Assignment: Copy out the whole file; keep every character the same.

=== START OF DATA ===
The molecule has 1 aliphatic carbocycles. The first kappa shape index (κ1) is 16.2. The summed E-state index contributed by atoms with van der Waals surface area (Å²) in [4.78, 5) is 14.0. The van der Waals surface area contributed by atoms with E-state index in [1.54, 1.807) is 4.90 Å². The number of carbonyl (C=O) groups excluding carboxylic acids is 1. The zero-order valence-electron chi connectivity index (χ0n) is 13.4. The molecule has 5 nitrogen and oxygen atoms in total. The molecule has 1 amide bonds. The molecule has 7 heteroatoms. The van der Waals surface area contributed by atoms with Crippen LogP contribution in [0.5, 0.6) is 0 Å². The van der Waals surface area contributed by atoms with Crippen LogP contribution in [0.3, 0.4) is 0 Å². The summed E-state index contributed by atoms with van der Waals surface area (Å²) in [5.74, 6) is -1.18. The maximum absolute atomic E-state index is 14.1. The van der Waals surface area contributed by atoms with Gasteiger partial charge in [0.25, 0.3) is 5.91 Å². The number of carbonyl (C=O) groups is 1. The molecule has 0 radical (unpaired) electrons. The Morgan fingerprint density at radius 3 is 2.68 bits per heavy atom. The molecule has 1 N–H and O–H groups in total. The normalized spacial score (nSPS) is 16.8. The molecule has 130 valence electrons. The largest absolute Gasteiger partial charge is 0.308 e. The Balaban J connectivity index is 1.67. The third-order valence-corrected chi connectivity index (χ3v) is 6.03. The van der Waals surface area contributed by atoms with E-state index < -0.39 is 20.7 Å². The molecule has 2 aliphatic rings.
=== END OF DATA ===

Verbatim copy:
The molecule has 1 aliphatic carbocycles. The first kappa shape index (κ1) is 16.2. The summed E-state index contributed by atoms with van der Waals surface area (Å²) in [4.78, 5) is 14.0. The van der Waals surface area contributed by atoms with E-state index in [1.54, 1.807) is 4.90 Å². The number of carbonyl (C=O) groups excluding carboxylic acids is 1. The zero-order valence-electron chi connectivity index (χ0n) is 13.4. The molecule has 5 nitrogen and oxygen atoms in total. The molecule has 1 amide bonds. The molecule has 7 heteroatoms. The van der Waals surface area contributed by atoms with Crippen LogP contribution in [0.5, 0.6) is 0 Å². The van der Waals surface area contributed by atoms with Crippen LogP contribution in [0.3, 0.4) is 0 Å². The summed E-state index contributed by atoms with van der Waals surface area (Å²) in [5.74, 6) is -1.18. The maximum absolute atomic E-state index is 14.1. The van der Waals surface area contributed by atoms with Gasteiger partial charge in [0.25, 0.3) is 5.91 Å². The number of carbonyl (C=O) groups is 1. The molecule has 0 radical (unpaired) electrons. The Morgan fingerprint density at radius 3 is 2.68 bits per heavy atom. The molecule has 1 N–H and O–H groups in total. The normalized spacial score (nSPS) is 16.8. The molecule has 130 valence electrons. The largest absolute Gasteiger partial charge is 0.308 e. The Balaban J connectivity index is 1.67. The third-order valence-corrected chi connectivity index (χ3v) is 6.03. The van der Waals surface area contributed by atoms with E-state index < -0.39 is 20.7 Å². The molecule has 2 aliphatic rings.